In the centre of Milan, this latest restaurant of two Michelin-starred chef Andrea Aprea is located on the top floor of Fondazione Luigi Rovati, a scientific and cultural institution. The project was designed by Flaviano Capriotti Architetti, who also undertook the design of Caffe Bistrot, which overlooks a secret green courtyard.
Totaling 400 square meters in area, the Andrea Aprea Restaurant is divided into uses, including a 210 square meter dining room, an additional private dining area, a cellar, and an entrance hall. There is room for 36 diners in the central dining room, with the diners arranged over eight tables.
Architect Capriotti describes the design concept as an aesthetic frame to hang Andrea Aprea's gastronomic philosophy. The design has a striking visual alternation between light and dark, with a diverse selection of materials that includes wood, plaster, stone, and bucchero.
The large central dining room features walls covered with ashlars made from the previously mentioned bucchero – a black ceramic the Etruscans used to produce their vases. The ashlars, in this instance, were handmade by an artisan from Viterbo, Italy, who works with a small kiln where terracotta is cooked without oxygen, as per ancient technique. This ancient processing results in the iridescent black colour that Etruscan ceramics are known for.
Also specially considered for the dining room is a spectacular, circular chandelier in Murano glass with gold leaf. Produced by Barovier & Toso, using the ancient 'dew' process, the lighting feature dialogues with the sloping perspective of the surrounding walls and ceiling, which generate the effect of a proscenium-like space from which to take in the production of haute cuisine. Guests are oriented in two directions. From the first direction, guests can see the full linearity of the kitchen and the production of dishes through a large glass wall that separates the kitchen from the dining room. In the other direction, diners can take in Milan's skyline.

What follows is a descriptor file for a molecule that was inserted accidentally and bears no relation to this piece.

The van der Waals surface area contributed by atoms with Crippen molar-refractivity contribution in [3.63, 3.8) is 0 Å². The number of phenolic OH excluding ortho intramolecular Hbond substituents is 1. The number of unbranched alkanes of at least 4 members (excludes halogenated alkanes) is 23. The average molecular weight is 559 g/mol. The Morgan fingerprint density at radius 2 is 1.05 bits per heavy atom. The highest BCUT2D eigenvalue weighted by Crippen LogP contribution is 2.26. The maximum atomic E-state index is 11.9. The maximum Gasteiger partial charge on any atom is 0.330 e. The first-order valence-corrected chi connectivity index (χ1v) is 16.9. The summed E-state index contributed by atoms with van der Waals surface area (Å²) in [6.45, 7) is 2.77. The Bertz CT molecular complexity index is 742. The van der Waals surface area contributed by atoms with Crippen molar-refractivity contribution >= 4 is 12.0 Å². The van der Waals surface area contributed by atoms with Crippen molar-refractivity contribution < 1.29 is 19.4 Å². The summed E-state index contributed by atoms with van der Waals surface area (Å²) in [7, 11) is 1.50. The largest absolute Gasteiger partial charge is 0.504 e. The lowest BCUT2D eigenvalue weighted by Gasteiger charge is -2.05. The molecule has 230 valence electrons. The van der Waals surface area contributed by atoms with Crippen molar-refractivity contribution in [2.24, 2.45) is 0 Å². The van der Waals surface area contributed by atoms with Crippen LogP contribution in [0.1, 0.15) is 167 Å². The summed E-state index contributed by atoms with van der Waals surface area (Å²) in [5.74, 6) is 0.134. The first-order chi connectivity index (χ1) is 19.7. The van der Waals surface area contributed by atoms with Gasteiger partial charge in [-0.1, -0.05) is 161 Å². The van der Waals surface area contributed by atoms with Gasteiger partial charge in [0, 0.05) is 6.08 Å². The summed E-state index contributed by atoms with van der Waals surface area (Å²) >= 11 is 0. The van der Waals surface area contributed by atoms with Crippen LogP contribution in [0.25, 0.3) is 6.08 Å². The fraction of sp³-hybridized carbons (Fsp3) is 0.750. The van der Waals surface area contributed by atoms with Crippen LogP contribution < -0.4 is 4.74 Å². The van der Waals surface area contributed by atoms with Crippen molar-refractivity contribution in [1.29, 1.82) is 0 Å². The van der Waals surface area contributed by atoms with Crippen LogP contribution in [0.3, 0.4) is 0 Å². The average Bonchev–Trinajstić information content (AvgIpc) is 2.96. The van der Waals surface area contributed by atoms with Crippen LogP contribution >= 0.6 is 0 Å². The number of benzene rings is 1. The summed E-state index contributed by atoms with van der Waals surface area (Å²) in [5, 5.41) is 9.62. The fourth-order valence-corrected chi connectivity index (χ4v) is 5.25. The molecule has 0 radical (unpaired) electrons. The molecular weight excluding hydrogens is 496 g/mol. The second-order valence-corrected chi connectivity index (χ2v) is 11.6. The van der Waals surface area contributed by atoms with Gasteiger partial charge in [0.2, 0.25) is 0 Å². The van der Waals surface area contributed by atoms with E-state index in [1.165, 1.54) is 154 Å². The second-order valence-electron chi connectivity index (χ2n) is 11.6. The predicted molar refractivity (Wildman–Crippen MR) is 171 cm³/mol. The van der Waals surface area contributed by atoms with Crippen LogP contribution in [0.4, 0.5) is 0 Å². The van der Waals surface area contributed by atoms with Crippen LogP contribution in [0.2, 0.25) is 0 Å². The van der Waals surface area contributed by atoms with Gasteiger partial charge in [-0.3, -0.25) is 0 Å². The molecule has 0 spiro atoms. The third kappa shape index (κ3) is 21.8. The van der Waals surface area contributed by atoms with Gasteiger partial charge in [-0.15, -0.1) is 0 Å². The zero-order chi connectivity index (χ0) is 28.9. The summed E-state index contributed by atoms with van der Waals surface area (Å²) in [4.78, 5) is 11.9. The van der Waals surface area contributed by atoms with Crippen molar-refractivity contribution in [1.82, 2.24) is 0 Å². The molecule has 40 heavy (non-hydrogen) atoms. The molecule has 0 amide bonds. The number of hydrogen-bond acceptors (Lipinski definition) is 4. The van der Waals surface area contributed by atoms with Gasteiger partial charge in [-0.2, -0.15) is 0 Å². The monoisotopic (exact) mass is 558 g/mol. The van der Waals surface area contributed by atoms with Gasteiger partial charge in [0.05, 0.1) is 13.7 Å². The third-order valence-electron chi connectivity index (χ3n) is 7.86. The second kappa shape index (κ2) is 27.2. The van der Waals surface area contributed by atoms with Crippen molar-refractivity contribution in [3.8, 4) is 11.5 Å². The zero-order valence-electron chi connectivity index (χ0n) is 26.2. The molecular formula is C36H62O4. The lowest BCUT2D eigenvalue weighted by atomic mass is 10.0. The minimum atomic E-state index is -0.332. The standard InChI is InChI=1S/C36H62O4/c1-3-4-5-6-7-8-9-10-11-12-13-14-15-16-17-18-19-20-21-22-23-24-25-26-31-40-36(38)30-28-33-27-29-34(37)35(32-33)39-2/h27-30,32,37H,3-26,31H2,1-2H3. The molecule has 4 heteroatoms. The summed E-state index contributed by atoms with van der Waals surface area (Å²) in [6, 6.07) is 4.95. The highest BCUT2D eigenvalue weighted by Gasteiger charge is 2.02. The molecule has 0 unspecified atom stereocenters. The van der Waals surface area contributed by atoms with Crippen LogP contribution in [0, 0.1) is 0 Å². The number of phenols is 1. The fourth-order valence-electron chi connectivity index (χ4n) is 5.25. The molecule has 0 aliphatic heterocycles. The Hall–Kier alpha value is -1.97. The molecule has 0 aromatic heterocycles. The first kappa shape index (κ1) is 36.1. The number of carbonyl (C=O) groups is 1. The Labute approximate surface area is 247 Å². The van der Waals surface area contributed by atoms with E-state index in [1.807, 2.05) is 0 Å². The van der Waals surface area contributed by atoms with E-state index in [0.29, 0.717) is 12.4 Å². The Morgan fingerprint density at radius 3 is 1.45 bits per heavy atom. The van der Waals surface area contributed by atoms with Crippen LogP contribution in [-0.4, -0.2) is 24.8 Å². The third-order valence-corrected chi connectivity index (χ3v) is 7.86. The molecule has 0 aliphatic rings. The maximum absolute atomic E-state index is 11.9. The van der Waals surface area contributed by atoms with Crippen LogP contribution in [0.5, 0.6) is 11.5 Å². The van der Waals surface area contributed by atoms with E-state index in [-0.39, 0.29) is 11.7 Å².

In addition to the main restaurant, Capriotti's design scope for the project also included the Caffe Bistrot, which overlooks the Palazzo's green courtyard. The space, a total of 135 square meters, provides space for 22 diners indoors and an additional 12 diners in an open area section. Drawing inspiration from the tradition of cafés of cosmopolitan and bourgeois Milan in the early twentieth century, the design flows around a semi-circular counter in burnished brass, the form of which directs the guests' gaze toward the exterior. The Venetian-style flooring, designed by Capriotti and made by Laboratorio Morseletto, includes a patterning with concentrical circles that radiate outward from the central counter.
In summary, both restaurant and café concepts showcase key elements of Italian cuisine and an atmosphere that supports the desire for conviviality and good taste at any time.